Hellbent (The Cheshire Red Reports 2) by Cherie Priest
There’s always something appealing about a freewheeling approach to fiction. It starts off with impetus, bowling along once it has established momentum and, unless something with powerful stopping power gets in its way, it just keeps on a-running. So it was with Bloodshot, the first in The Cheshire Red Reports. Now here comes Hellbent by Cherie Priest. This time we find ourselves in the calm before the storm as Raylene Pendle settles into new premises, and watches with relief and approval as Ian assumes an interest in the waifs who no longer stray quite as much. It’s distracting him from the events of the first novel and providing some stability in the lives of the “kids”.
With the picture of domesticity established, Raylene picks up a job which her instinct tells her is not going to be as easy as her handler would have her believe. And so it is as we watch her walk into her first encounter with what will prove to be a magician of considerable ability. During her escape from indirect attack, she has the chance to acquire another orphan, this time of the feline variety. It seems she’s obsessed with the idea of leaving no-one (human or animal) behind on the battlefield. Now we get into a three-pronged narrative in which she continues to search for the missing box of bacula (the plural of baculum for those who want to look it up), a “murder mystery”, and helping our kick-ass drag queen in the continuing search for his missing sister.
All this involves us flitting from one city to another as we slowly work our way down the shopping list. In the end, we have some of the bacula, an identity for the killer, a sister, another stray, and a probable future collaborator. Several jobs well done, you may say, and indeed it proves so. Hellbent has a slightly more laid-back approach. Bloodshot was more on the serious side with many of the developments coming so thick and fast we arrived at the end feeling somewhat breathless. This is slightly more formulaic because, with only two of the characters on display and better known, we can focus on their situation rather than trying to work them out as people. That said, I do have vague unhappiness. The bacula sequence feels like a bolt-on to establish elements for the third in the series and I’m never happy when an element like the sister has to depend so obviously on coincidence for resolution. For me, it would have been better to focus on the supposed murder and find the sister in a more proactive way. As it stands, this strikes me as lazy plotting to hit a word count. Having had fun with the bacula, that element just stops in its tracks and the sister becomes a dea ex machina to facilitate the escape from Atlanta. This latter feels like a Lionel Fanthorpe ending. He used to write books to a word count and a deadline. When caught short, he would finish with the desperation of a juggler about to drop all the balls. Hellbent is more leisurely that most of the Fanthorpes, but it still feels contrived.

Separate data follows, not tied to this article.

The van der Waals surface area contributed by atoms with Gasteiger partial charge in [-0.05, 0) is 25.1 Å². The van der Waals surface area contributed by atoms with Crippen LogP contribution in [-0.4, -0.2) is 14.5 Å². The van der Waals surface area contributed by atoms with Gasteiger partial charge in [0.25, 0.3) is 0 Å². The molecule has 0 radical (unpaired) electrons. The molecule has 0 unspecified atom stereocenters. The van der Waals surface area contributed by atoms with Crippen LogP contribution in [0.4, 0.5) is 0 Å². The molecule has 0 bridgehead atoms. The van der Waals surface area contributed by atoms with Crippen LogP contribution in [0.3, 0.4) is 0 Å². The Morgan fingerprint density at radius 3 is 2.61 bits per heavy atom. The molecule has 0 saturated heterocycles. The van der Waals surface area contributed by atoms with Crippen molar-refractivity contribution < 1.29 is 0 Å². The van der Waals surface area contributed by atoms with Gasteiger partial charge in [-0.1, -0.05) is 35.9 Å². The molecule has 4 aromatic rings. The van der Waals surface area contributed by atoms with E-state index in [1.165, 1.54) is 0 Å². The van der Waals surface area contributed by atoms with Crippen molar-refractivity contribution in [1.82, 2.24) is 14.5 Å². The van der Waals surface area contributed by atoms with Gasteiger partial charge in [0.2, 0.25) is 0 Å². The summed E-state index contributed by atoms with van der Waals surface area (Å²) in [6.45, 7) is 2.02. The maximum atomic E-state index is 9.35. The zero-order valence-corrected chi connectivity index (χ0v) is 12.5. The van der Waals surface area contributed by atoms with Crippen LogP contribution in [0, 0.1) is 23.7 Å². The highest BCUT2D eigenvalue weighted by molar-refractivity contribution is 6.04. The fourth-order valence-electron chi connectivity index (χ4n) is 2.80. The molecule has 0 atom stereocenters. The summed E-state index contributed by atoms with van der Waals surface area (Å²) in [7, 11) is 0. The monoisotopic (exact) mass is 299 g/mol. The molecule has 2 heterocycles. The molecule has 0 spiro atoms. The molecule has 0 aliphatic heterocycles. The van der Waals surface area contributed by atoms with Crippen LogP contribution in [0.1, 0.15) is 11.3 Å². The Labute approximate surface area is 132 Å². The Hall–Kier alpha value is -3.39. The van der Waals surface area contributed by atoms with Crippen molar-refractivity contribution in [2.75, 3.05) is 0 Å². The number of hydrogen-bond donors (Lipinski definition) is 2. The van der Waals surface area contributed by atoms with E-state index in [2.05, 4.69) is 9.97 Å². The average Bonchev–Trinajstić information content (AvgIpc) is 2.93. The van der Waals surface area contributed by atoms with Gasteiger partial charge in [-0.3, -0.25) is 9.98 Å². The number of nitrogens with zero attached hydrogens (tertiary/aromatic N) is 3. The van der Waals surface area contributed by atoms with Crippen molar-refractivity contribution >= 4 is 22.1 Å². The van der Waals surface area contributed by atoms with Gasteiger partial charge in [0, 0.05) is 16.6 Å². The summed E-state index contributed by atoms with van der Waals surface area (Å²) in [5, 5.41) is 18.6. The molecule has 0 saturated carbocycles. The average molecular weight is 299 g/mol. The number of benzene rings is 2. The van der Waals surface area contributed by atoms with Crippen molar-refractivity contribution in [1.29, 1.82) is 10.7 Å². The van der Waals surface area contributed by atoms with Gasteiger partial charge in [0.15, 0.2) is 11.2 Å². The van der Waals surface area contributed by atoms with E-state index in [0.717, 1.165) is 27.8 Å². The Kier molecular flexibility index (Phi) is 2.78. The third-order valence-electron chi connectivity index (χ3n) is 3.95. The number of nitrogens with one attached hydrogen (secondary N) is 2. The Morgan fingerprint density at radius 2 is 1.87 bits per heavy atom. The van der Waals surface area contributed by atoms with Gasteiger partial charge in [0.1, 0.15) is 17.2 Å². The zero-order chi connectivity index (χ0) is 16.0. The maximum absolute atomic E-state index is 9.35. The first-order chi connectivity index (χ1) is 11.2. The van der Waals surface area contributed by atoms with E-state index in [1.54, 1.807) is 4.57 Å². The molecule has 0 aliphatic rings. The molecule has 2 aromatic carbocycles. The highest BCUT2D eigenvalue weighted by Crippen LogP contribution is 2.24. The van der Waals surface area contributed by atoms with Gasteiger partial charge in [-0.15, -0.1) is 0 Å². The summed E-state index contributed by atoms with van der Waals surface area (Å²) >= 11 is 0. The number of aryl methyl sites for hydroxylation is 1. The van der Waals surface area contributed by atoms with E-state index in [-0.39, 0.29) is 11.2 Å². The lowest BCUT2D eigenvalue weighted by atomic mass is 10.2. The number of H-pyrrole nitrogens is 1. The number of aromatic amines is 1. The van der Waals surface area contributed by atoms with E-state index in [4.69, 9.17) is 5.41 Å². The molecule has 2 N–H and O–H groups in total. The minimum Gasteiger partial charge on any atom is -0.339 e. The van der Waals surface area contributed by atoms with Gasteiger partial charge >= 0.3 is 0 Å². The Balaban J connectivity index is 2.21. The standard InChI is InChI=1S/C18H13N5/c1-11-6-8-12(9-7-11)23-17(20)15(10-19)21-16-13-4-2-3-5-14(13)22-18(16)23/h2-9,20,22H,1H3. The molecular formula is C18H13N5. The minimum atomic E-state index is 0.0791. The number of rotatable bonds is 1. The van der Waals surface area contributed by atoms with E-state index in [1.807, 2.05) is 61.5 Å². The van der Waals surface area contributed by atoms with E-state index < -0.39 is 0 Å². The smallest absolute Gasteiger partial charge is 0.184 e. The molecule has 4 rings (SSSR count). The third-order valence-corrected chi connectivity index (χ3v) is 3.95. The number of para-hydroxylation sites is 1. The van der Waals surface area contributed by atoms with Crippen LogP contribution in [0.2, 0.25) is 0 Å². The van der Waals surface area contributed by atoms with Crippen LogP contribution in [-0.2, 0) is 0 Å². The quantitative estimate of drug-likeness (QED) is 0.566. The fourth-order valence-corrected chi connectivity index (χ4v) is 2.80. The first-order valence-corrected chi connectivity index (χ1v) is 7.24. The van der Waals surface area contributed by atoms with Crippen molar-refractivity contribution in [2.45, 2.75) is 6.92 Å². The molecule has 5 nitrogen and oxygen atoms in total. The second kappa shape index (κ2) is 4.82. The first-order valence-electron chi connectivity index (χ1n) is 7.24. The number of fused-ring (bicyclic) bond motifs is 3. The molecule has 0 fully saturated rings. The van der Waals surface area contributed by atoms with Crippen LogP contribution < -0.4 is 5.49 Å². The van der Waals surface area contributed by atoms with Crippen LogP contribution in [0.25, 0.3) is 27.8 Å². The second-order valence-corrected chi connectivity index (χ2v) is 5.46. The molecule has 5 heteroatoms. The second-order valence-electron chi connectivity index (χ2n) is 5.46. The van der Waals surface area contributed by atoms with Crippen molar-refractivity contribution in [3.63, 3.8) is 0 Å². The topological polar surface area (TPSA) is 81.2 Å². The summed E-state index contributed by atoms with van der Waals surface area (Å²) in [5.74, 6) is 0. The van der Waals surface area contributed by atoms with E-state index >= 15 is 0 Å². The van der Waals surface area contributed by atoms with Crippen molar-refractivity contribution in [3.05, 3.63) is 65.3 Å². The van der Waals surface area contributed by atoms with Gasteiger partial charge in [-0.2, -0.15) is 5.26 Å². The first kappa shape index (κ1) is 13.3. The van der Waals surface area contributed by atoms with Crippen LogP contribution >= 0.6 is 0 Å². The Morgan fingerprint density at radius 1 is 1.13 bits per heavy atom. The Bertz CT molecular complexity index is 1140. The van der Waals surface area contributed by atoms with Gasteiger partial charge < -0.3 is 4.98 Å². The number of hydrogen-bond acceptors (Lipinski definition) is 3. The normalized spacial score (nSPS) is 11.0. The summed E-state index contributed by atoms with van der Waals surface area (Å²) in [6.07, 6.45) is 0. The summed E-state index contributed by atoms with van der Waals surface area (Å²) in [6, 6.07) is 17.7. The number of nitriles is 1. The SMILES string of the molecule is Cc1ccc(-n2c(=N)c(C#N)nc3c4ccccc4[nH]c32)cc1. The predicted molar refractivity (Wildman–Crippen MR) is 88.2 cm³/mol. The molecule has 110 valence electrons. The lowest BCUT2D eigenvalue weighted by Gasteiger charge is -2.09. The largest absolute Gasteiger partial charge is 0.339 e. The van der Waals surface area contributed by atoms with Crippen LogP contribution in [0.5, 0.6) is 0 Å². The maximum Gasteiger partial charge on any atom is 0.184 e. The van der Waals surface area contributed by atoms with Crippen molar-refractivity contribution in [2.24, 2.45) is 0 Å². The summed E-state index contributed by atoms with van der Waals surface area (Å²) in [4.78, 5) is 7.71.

I know we reviewers are supposed to take the book as we find it and not as we would like it to be, yet there’s an additional circumstance to take into account. Curiously, this was only a two-book deal. Publishers have been getting a wee bit more cautious as Amazon flexes its muscles and tries to convince the world it’s in a dominant position. With Borders going belly up and the other brick-and-mortar booksellers struggling in difficult market conditions, we’ll have to wait and see whether Ballantine Spectra shells out for another two (or more) in this series. In this situation, I think Cherie Priest should have left things poised with the arrival of the sister. This would have allowed us a much better development of a rather better mystery element and the political situation between the vampire houses could have been explored in more detail. We could then have had the bacula in volume three should more dollars be forthcoming. Nothing need be wasted. This would have allowed us more time to understand cause and effect, particularly on the question of the earthquake as it affects current and past realities.
So, overall, Hellbent is an entertaining read which develops our understanding of this version of reality. That I think it could have been better is, in a way, a tribute to Cherie Priest. If I had been indifferent, I would simply have put the book back on the shelf and begun the next. But I was sufficiently interested to take the time to analyse the source of my dissatisfaction. For me, she remains an author to watch and my advice to Ballantine is that it should pick up the contract for more in this series.
For reviews of other books by Cherie Priest, see:
Bloodshot (The Cheshire Red Reports 1)
Hellbent (The Cheshire Red Reports 2)
Those Who Went Remain There Still